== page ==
The goal of a radical prostatectomy is to remove the entire prostate with negative surgical margins, preferably with minimal intra- or perioperative complications, with no blood transfusions and with a full recovery of baseline urinary continence and erectile function 12
. Although more improvements are still required to achieve this ideal, RALRP is currently one of the most promising, minimally invasive treatment options. Over 50% of prostatectomies in the United States were performed with RALRP in 2007 13
, and it has now become a part of mainstream urology. Many urologists are struggling to incorporate this technique into their therapeutic arsenal. The success of RALRP is mainly based on evidence that the characteristics of robotics contribute to shortening the learning curve and facilitating the transition from a standard open radical prostatectomy to a laparoscopic radical prostatectomy (LRP) without the time-intensive training necessary to gain the skills for laparoscopy 14, 15, 16
. For surgeons with no experience in laparoscopy, the learning period of LRP amounted to as many as 80–100 consecutive cases, extending over several years 3
. In contrast, for RALRP, Patel et al.
estimated that 20–25 cases were required to achieve technical proficiency, and Ahlering et al.
observed that their RALRP operative times declined continually until case 19, after which they essentially maintained a nadir level. Our experience confirms such data in the literature. The total operation time, setup time, console time and EBL decreased with accumulation of cases. Of great interest to our study, no patient needed a blood transfusion after the initial 15 cases, and no radiological evidence of urine leakage occurred after 20 cases. Our results, as well as the data in the literature, would suggest that 15–20 cases might be the number of procedures needed for a surgeon with experience in open prostatectomies to overcome the learning curve. However, considering that the learning curve varies according to surgeon-related factors, such as earlier surgical experience, surgeon-declared perception of expertise, definition of expertise and workload 18
, these results might be affected by earlier experience with surgical prostatectomies. Although patients who have had a previous abdominal operation are best suited for the extraperitoneal route, the surgeon's open surgical experience is integral in performing transperitoneal RALRP in patients with a history of previous abdominal surgery. Thirteen patients had a history of various open transperitoneal abdominal surgeries, including herniorrhaphy (4), appendectomy (4), gastrectomy (3), cholecystectomy (2), ureterolithotomy (1) and repair of small bowel rupture (1). Two patients with herniorrhaphy had multiple transperitoneal operations (one with cholecystectomy, one with gastrectomy). Although the mean total operation time (301 ± 127 min vs.
278 ± 89 min, P
= 0.293), setup time (19.4 ± 5.5 min vs.
17.9 ± 3.8 min, P
= 0.053), console time (227 ± 137 min vs.
214 ± 456 min, P
= 0.317) and EBL (391 ± 212 mL vs.
372 ± 200 mL, P
= 0.473) were mildly increased in patients with earlier abdominal surgery compared with the remaining patients, the difference was not statistically significant. Therefore, to overcome the learning curve, we surmise that open surgical experience and an understanding of the pelvic anatomy are pivotal.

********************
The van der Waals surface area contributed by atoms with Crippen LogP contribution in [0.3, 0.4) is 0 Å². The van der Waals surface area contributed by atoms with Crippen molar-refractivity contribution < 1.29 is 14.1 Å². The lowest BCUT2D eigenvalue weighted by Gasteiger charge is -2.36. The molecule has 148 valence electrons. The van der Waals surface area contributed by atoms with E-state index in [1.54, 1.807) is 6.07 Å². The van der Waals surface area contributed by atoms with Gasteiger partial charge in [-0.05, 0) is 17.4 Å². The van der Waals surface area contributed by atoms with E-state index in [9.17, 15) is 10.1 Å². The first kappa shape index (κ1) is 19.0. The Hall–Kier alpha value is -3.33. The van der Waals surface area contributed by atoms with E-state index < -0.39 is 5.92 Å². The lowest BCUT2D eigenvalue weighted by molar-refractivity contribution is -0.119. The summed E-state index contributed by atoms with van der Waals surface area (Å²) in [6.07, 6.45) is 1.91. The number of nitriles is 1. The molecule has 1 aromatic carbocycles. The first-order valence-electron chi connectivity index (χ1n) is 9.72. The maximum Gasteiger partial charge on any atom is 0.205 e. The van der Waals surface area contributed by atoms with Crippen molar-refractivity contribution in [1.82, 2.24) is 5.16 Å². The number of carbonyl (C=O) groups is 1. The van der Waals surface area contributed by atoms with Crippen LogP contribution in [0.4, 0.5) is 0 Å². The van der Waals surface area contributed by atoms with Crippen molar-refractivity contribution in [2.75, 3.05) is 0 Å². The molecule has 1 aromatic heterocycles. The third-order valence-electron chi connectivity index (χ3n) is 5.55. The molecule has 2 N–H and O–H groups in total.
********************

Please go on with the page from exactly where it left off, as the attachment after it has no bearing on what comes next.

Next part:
Although the decreased morbidity associated with RALRP is likely attributable to the minimally invasive characteristics, the key benefit of RALRP has been the improvement of oncological outcomes in patients. Although the ultimate measure of any intervention is the ability to prolong long-term survival, modifications in surgical technique can be assessed in the short term by analyzing pertinent oncological principles. One such variable is the pathology of the tumor margins, and the incidence of PSM in OC prostate cancer is directly related to the quality of surgery 19
. In a recent systemic review, including 22 robotic prostatectomy reports, the weighted means of PSM for robotic, laparoscopic and open radical prostatectomies were 10.3%, 20.2% and 18.3%, respectively 4
. In patients with pathologically OC prostate cancer, our PSM rate of 9.8% was similar to that reported in the main published study, and these data emphasize that a high standard of quality was achieved, even during the learning curve. In addition, the PSM rate, as with other surgical parameters, was affected by surgical experience. In a review of open radical prostatectomies, Vickers et al.
reported that cancer control after a radical prostatectomy improves as a surgeon's experience increases, which is presumably due to improved surgical technique. Similarly, in an open study by Ahlering et al.
, the reported PSM rate was 14.8% for OC disease in an initial report of 45 robotic cases, but this decreased to 6.5% after experience with 200 cases. Additionally, Patel et al.
reported a PSM rate of 5.7% for OC disease in the initial 200 cases, but this number decreased to 2.5% after 500 consecutive cases. In our study, the PSM rate of OC disease was decreased from 12.5% (3/24) among the initial 30 cases to 7.4% (2/27) among the latter 33 cases. Furthermore, no difference existed in the pathological distribution of tumors between our initial 30 patients and the latter 33 patients (six vs.
six cases of ECE). Collectively, these data suggest that the decline in the PSM rate is mostly attributed to improved surgical skill with the robotic technique, rather than a decrease in the number of biologically aggressive tumors.